[87] Productized Services with Craig Hewitt of Podcast Motor

Welcome to this special episode of Bootstrapped Web. Today Brian is talking with Craig Hewitt, of PodcastMotor and co-host of the Rogue StartUps podcast – this podcast is being dualcast.

Both Brian and Craig each operates a productized service business – very similar businesses, doing different things. Both run a production line type of service. From week to week Audience Ops is publishing blog posts and PodcastMotor is publishing podcasts.  We’re talking about marketing, hiring, production, everything it takes to run a productized company and the things that make this type of business challenging.

Process

A more simple service business would deliver something once or would deliver something that wasn’t so creative.  The creative process isn’t always black and white, can be subjective and is a challenging part of the business.

Audience Ops creates the content for their clients from start to finish –the research, the topics, and the writing. Each article is unique but the process is standard. Every Monday Audience Ops sends a feedback loop so the client can see the finished work and has seven days to make any edits.  With a few days notice, the writers can implement any necessary changes. The important concept here is the process.

Standard policies make it easier to manage the workflow. Exceptions cost money. Expectations need to be reasonable.

Hiring

Audience Ops found all of its writers, all U.S. based, through Inbound.org and the Problogger.net job board. Each project manager also has a writing background.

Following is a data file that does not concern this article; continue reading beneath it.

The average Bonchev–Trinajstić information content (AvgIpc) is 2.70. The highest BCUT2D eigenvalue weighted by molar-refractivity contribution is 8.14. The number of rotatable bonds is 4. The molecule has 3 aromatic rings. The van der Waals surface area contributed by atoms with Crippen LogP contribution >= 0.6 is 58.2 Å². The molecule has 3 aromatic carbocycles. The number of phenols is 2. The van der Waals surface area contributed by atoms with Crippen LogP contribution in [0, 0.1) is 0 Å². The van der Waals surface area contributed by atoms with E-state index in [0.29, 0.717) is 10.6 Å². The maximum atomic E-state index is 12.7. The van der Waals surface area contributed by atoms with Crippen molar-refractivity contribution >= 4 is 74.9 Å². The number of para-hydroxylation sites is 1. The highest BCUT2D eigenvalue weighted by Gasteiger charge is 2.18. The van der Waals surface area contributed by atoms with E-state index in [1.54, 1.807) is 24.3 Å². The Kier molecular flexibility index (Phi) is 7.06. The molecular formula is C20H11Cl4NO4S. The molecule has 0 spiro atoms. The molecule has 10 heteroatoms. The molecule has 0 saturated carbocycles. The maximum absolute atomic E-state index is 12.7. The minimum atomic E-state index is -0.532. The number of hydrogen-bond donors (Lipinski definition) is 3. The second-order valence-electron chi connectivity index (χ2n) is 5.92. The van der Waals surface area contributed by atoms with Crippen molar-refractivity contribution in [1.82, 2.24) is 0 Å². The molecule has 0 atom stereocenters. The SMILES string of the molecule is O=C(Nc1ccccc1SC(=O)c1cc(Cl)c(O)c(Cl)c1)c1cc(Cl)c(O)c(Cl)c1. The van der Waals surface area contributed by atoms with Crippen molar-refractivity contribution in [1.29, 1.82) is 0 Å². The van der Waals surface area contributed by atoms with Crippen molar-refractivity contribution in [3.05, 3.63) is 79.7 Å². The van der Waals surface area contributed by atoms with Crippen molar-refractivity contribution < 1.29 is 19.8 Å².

For assistants and other types of positions, both Craig and Brian have hired through Upwork and Virtual Staff Finder. It’s a process – vetting and interviewing – Virtual Staff Finder does take some of the legwork by recommending three viable candidates based on your needs but makes the selection pool a little smaller. In addition, hiring and working with non-U.S. employees can be challenging.

“The most important thing is good communication…skill and process can be trained over time. The communication makes the training easier.” 

The tricky part with overseas employees is the huge time difference. It takes a lot to manage. One solution is having your virtual staff work an overnight shift. It costs a bit more but it’s still more cost effective than hiring in the U.S. It’s all part of setting expectations up front.

Hiring and working through Upwork is great for part time employees – it does the managing for you. Hubstaff is a good time management solution for U.S. based employees.  

Scaling

Scaling a productized service business is a pretty linear progression. The key is to getting good processes in place.  You can only be as good as there are good people and number of hours in the day.  With a productized service you can launch is as little as a week. You can deliver value immediately. But scaling up is a slower, more methodical process.